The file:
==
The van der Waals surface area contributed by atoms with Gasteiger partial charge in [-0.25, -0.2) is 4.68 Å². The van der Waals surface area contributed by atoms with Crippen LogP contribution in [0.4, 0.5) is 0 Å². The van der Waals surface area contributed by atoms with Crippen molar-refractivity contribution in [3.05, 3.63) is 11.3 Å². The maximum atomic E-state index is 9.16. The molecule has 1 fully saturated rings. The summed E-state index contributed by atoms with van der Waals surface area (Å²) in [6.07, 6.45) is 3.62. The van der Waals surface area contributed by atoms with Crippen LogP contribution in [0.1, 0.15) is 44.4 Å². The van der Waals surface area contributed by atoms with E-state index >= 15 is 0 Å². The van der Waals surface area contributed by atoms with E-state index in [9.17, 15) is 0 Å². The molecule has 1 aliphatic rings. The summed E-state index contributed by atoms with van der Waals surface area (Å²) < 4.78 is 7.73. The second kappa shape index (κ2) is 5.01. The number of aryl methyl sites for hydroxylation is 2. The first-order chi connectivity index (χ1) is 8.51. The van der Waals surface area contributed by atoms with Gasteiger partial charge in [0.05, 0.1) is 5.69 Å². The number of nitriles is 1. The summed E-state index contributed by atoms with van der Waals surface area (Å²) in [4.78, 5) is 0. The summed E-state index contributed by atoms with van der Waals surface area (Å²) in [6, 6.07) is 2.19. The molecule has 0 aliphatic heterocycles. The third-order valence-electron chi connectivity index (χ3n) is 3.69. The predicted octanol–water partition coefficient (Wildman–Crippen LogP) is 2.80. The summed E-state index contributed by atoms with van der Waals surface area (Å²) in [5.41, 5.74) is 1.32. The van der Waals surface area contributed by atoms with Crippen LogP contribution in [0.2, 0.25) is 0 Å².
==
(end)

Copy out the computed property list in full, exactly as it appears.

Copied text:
The van der Waals surface area contributed by atoms with Gasteiger partial charge in [-0.25, -0.2) is 4.68 Å². The van der Waals surface area contributed by atoms with Crippen LogP contribution in [0.4, 0.5) is 0 Å². The van der Waals surface area contributed by atoms with Crippen molar-refractivity contribution in [3.05, 3.63) is 11.3 Å². The maximum atomic E-state index is 9.16. The molecule has 1 fully saturated rings. The summed E-state index contributed by atoms with van der Waals surface area (Å²) in [6.07, 6.45) is 3.62. The van der Waals surface area contributed by atoms with Crippen LogP contribution in [0.1, 0.15) is 44.4 Å². The van der Waals surface area contributed by atoms with E-state index >= 15 is 0 Å². The van der Waals surface area contributed by atoms with E-state index in [9.17, 15) is 0 Å². The molecule has 1 aliphatic rings. The summed E-state index contributed by atoms with van der Waals surface area (Å²) < 4.78 is 7.73. The second kappa shape index (κ2) is 5.01. The number of aryl methyl sites for hydroxylation is 2. The first-order chi connectivity index (χ1) is 8.51. The van der Waals surface area contributed by atoms with Gasteiger partial charge in [0.05, 0.1) is 5.69 Å². The number of nitriles is 1. The summed E-state index contributed by atoms with van der Waals surface area (Å²) in [4.78, 5) is 0. The summed E-state index contributed by atoms with van der Waals surface area (Å²) in [6, 6.07) is 2.19. The molecule has 0 aliphatic heterocycles. The third-order valence-electron chi connectivity index (χ3n) is 3.69. The predicted octanol–water partition coefficient (Wildman–Crippen LogP) is 2.80. The summed E-state index contributed by atoms with van der Waals surface area (Å²) in [5.41, 5.74) is 1.32. The van der Waals surface area contributed by atoms with Crippen LogP contribution in [0.2, 0.25) is 0 Å².